“An excellent point.” Pellinore rose. “Well. Hopefully, by this point, the lad is as near to being hale and hearty as he is to be for a long time.” He glanced at Betsy. “Mistress Pelles? Will you please accompany us? The lad seems to trust you, and we don’t want to put him through any more trauma than he has already seen.”
“Aye, m’lord, if ye like.”
Pellinore waved the ladies out of the room before him, then followed them up the stairs. When they came closer to the nursery, though, he took the lead and opened the door.
Yes, they had left young Thorn in good hands. There was Eilwen, down on the flagstones in her fine skirt, playing with him and the wooden castle that the twins had outgrown years ago. Eilwen had a smile for him and for Dindrane when they walked in.
And Thorn? He had a smile for Betsy.
The boy’s face wasn’t much better — there was only so much good some salves and stitching could do in such a short amount of time — but it was a little less ghastly than it had been when he and Eilwen first saw the child. The fear in the boy’s eyes, though … Pellinore much doubted that that would disappear anytime soon.
It was for the sake of the boy that he tried to make his voice jolly when he announced to Eilwen, “Well, my dear, it seems I have no choice but to leave you bereft of a playmate! We’ve decided to take young Thorn here to see Lady Morgan.”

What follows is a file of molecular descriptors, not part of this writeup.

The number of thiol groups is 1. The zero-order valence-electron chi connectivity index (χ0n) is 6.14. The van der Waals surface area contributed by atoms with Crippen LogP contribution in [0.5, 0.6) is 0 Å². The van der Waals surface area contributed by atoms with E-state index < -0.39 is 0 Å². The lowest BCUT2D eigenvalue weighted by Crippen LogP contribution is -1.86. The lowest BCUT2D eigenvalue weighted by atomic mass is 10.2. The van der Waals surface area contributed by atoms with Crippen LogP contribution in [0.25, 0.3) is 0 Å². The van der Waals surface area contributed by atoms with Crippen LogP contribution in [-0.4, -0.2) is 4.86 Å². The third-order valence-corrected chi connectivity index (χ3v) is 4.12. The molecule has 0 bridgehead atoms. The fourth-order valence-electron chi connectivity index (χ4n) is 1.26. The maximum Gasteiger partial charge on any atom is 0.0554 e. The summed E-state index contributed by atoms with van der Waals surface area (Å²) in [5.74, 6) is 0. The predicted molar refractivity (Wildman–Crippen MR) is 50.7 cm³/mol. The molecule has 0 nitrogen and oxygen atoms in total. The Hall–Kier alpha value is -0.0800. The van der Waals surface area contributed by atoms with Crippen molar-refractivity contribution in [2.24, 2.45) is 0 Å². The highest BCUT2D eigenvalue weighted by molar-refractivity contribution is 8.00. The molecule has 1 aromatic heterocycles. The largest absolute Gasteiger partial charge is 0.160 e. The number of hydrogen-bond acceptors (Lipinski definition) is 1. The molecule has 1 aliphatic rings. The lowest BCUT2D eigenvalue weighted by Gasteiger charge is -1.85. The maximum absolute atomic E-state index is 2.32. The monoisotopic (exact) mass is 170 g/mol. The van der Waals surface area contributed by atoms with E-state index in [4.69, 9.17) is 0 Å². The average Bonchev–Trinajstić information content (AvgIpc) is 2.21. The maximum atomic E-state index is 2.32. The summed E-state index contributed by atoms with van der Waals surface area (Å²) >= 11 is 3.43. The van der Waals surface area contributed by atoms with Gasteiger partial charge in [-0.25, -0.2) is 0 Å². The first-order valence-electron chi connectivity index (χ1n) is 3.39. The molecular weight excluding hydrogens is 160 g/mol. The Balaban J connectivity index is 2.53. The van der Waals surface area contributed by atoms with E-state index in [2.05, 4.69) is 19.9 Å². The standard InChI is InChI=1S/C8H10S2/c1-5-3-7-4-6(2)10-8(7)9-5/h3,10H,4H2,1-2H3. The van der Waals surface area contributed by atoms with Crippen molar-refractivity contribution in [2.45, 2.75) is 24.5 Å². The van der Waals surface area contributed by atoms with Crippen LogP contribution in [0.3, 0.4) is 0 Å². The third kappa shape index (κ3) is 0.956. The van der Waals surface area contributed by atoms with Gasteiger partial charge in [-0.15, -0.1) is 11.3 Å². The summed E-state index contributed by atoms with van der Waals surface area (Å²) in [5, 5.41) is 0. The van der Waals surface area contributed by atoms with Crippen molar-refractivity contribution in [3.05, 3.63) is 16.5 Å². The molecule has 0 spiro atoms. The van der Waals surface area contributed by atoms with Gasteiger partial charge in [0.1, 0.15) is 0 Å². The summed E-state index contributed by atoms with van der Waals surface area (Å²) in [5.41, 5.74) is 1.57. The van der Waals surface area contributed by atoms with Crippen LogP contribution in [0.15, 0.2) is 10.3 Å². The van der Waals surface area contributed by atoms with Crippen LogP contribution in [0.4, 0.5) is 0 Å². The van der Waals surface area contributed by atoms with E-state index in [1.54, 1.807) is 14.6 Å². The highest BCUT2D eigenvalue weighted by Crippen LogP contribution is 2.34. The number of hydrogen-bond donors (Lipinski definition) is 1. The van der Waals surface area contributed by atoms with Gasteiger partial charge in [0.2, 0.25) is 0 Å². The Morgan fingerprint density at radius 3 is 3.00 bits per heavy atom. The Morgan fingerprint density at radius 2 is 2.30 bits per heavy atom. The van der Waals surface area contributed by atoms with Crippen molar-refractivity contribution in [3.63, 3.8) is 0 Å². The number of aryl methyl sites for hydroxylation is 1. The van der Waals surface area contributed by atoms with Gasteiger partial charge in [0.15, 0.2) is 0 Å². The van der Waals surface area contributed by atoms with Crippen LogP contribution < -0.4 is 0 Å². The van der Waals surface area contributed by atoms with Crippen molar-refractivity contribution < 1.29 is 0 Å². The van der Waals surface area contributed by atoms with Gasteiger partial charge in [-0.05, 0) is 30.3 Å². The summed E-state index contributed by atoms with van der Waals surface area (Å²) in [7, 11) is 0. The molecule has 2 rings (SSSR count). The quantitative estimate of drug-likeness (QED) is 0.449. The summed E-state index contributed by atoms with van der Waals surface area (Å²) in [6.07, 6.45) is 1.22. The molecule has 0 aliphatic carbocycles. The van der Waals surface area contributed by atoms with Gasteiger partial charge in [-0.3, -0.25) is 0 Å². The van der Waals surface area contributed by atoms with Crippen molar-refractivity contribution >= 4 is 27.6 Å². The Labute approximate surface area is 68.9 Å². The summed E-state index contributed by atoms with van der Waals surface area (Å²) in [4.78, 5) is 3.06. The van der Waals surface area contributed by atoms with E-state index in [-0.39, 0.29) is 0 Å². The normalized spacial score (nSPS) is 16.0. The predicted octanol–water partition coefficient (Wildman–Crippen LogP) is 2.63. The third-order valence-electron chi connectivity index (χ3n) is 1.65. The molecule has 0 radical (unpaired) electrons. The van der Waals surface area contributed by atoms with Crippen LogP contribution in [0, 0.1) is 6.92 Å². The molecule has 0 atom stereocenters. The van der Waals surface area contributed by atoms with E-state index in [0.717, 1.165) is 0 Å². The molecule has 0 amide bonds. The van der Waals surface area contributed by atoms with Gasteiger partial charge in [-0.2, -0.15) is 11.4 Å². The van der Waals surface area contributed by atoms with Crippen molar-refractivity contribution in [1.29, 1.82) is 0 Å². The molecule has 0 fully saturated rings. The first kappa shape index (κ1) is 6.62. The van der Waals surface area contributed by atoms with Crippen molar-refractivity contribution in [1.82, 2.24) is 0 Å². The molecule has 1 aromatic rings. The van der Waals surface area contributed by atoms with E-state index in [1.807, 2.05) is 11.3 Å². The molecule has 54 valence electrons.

Eilwen’s eyes went wide. “Lady Morgan?”
“Who’s that?” asked Thorn.
“A very nice lady,” answered Betsy. “She’s auntie to my children.”
“An’ she’ll take right good care o’ ye, she will, until ye can go home ter yer auntie an’ yer uncle.”
“But why I can’t I go home now?”
“Because …” Betsy glanced sidelong at Pellinore and Dindrane. Pellinore could only nod. “Because of the bad lady what hurt ye,” Betsy answered. “We have ter make sure she’s locked away in jail before ye can go home, so she can’t hurt ye no more.”
“So,” Betsy asked, holding out her hand and putting forward her best smile, “shall we go?”
Thorn slowly stood up and took her hand.
It was without any further words that they went down the stairs and almost out the door. But as Betsy, Thorn and Dindrane stepped out into the sunlight, Eilwen laid her hand on his shoulder. “Pellinore …”
Now it was Pellinore’s turn to trot out his best smile.
“How dangerous is this?” she asked.
“More so than I care to contemplate, frankly.”
Eilwen gulped. “Be careful.”
“My dear,” he whispered, leaning forward to kiss her, “I always am.”